One of the stranger behaviors I observed with my Tokay Gecko was that it took a particular interest in a batch of kittens that I had brought home. What it really keyed in one was the distinctive plaintive call of the kittens....Meeewww. Now some people feed their Tokay "pinkies" or even small mice- but I had never done that. The way the Tokay came out of hiding was almost like a predatory response to the mammalian yelps. Could this response to helpless mammal baby cries have been hardwired into the Tokay or perhaps other reptilian predators in the past? ....which inspired the pic below where I have drawn a sphenodont reptile taking off with a baby mammal. Mom has arrived, a little too late.

Illustration by author. Raiding the Cradle.

Indeed it is the persistent predatory pressure of predatory dinosaurs as well as dinosaurs monopolizing all the medium/large bodied terrestrial niches during the Mesozoic that is most often interpreted as the primary factors for mammalian suppression during that time. But how true is this notion?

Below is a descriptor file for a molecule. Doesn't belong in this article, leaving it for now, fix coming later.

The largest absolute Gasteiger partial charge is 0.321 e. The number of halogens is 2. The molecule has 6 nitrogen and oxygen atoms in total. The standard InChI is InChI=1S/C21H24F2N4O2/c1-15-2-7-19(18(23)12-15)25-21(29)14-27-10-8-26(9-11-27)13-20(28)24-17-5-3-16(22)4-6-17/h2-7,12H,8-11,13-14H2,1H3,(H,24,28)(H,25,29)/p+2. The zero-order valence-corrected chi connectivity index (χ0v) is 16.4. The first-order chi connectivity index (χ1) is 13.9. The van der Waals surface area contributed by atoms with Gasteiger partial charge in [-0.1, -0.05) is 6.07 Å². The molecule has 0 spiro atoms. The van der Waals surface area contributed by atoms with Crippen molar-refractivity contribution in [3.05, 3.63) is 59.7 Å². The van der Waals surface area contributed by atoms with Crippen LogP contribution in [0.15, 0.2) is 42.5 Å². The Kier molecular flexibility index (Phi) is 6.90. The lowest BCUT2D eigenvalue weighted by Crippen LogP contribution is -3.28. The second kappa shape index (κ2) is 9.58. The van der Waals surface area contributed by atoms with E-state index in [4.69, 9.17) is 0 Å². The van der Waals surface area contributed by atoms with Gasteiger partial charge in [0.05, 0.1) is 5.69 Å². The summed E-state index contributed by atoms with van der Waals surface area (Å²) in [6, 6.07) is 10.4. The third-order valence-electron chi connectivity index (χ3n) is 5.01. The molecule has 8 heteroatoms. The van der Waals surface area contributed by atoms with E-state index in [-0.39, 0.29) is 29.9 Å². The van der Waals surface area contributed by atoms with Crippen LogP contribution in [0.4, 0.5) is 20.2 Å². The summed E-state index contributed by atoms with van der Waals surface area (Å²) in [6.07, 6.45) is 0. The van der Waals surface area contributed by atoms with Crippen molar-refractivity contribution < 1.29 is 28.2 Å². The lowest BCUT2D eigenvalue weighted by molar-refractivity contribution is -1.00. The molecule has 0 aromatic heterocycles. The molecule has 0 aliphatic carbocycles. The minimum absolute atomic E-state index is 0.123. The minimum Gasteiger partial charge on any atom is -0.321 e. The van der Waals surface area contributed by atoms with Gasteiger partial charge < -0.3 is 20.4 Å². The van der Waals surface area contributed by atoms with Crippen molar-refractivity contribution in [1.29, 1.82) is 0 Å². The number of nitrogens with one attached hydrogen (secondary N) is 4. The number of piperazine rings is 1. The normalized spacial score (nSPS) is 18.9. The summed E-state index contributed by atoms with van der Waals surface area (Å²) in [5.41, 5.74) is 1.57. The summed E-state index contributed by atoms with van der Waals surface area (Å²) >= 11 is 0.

While no doubt terrestrial stalking small theropods, as well as the young of large species, placed a heavy predatory toll on mammals- they were probably mostly generalist predators, like the heron, and ate whatever they could catch. Probably an equal threat to mammals during the Mesozoic were pterosaurs. Recently liberated from their ecological stereotype of "demented seagulls" the vast majority of pterosaurs are now interpreted as terrestrial predators- gleening a living from scavenging, dino hatchlings, and whatever other small fry they could overwhelm and put down their gullet. In addition to theropods and pterosaurs, various terrestrial crocs as well as evolving squamates- snakes and lizards- were all putting predatory pressure on the mammals.

So it appears that predatory dinos were only one component of a suite of predators that enjoyed mammal flesh during the Mesozoic. But what about the dinos dominance in terrestrial ecosystems? Did that thwart mammal growth?

The idea of dinosaurs being "big" is not without merit. The average dinosaur weighed in the order of several tonnes while, for the whole of the "Age of Mammals"- the Cenozoic, the average weight of a mammal is estimated at about 2-5 kg (5-10 lbs). So dinosaurs did not even particularly dominate in the size range that mammals appear to cluster at. With a few exceptions, why do we not see Mesozoic mammals thriving at the size range of say a small cat? Dinosaurs were not particularly specialized to exist at that size so why do we not see more mammals at this size that seems so optimal for them?